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Former OAE Chief-Executive Stephen Carpenter, now of Mendelssohn in Scotland, is doing a talk before our concert with Sir Andras Schiff. Here he outlines the content of that talk and the journey around Scotland that inspired some of his best-loved works.
In 1829 Felix Mendelssohn had reached the age of 20. He had those two works of genius from his teenage years behind him: the Octet and the Overture to A Midsummer Night’s Dream and his parents – the rather stern Abraham and Leah Mendelssohn – decided that Felix should begin his Grand Tour. The unusual choice for the first stage of his tour was Scotland, rather than the sunnier destinations of southern Europe.
But on closer examination, Scotland was not such an unusual choice. There were two literary reasons for choosing it. The Mendelssohn family were avid readers of the novels of Sir Walter Scott. We know from Mendelssohn’s own library of books – which still exists and is in the possession of his great grand-daughter who lives in Eastbourne – that he read Scott in English. It was hoped that Felix would meet the great Sir Walter Scott when he was in Scotland, but the visit fell well short of expectations. The other literary lure to Scotland was the 3rd-century bard, Ossian, whom the Mendelssohn family had yet to learn was a fraud and actually the invention of the 18th-century Scottish writer, James Macpherson. Notwithstanding his bogus credentials, the works of “Ossian” were a great inspiration to many of the “Romantic” composers, including Mendelssohn whose On Lena’s Gloomy Heath for baritone and orchestra composed in 1842 sets texts by Ossian.
And there was another reason why Mendelssohn went to Scotland in 1829. In London, where he visited immediately before his journey to Scotland, was a trusted friend of the Mendelssohn family, Karl Klingemann. Klingemann was 10 years older than Felix, but the two were firm friends – in later life, Felix described him as his best and closest friend – and he would be the ideal travelling companion on the Scottish trip. There are only a handful of letters which Mendelssohn and Klingemann wrote home from Scotland, but they paint a vivid picture of two young men laughing, joking, sketching and writing poems (Klingemann was an accomplished poet and Mendelssohn many of his poems to music in his lieder). The two appeared to generally have a wonderful care-free time walking and traveling by horse and cart through the Highlands, and by steamer on the lochs and up the River Clyde.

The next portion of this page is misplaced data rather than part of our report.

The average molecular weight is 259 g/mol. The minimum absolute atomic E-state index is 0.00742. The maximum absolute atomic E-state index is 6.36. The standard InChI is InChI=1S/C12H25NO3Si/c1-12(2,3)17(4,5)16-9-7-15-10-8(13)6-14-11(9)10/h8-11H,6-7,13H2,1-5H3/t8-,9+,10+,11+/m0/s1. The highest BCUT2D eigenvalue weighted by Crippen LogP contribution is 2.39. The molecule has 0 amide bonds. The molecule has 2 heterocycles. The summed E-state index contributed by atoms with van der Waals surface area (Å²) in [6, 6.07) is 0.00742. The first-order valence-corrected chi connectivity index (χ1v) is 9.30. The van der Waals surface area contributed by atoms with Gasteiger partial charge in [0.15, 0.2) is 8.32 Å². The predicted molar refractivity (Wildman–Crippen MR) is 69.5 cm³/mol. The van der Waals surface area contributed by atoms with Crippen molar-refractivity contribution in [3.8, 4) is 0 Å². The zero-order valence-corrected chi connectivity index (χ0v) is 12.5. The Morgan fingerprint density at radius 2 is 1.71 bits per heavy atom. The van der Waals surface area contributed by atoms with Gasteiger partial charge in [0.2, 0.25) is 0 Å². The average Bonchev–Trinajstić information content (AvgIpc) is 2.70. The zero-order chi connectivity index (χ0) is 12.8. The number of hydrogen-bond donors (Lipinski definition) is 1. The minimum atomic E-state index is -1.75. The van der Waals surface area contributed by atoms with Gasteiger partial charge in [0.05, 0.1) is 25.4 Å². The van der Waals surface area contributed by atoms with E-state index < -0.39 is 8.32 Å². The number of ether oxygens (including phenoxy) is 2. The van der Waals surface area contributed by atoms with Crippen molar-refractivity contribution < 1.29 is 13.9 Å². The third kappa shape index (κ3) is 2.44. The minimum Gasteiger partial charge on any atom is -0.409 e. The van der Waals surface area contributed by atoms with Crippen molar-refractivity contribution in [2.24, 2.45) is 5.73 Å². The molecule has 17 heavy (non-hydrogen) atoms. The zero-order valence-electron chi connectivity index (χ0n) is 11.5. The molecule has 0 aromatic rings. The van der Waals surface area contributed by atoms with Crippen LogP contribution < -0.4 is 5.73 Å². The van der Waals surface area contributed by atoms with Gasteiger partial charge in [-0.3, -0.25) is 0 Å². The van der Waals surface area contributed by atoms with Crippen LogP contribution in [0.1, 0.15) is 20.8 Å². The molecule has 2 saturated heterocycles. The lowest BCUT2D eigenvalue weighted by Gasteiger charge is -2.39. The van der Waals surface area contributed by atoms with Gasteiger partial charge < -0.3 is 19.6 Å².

My pre-concert talk will give a detailed account of Mendelssohn and Klingemann’s Scottish journey. It was a journey that would inspire two of Mendelssohn’s best-loved works: The Hebrides and his Scottish Symphony. Mendelssohn and Klingemann began their journey in Edinburgh where, at Holyrood Palace, the opening theme of the Scottish Symphony came to Mendelssohn. After their disappointing visit to Sir Walter Scott at Abbotsford, they travelled through the Highlands to Oban and the Isle of Mull from where they took a boat out to the Isle of Staffa and Fingal’s Cave. I’ll be showing many of the fine sketches that Mendelssohn made during his travels, together with modern-day photos and videos of those same views which have changed little in the past 186 years, all with the accompaniment of Mendelssohn’s music. To find out more, go to www.mendelssohninscotland.com and, as a taster, take a look at this footage of Fingal’s Cave accompanied by Mendelssohn’s Overture.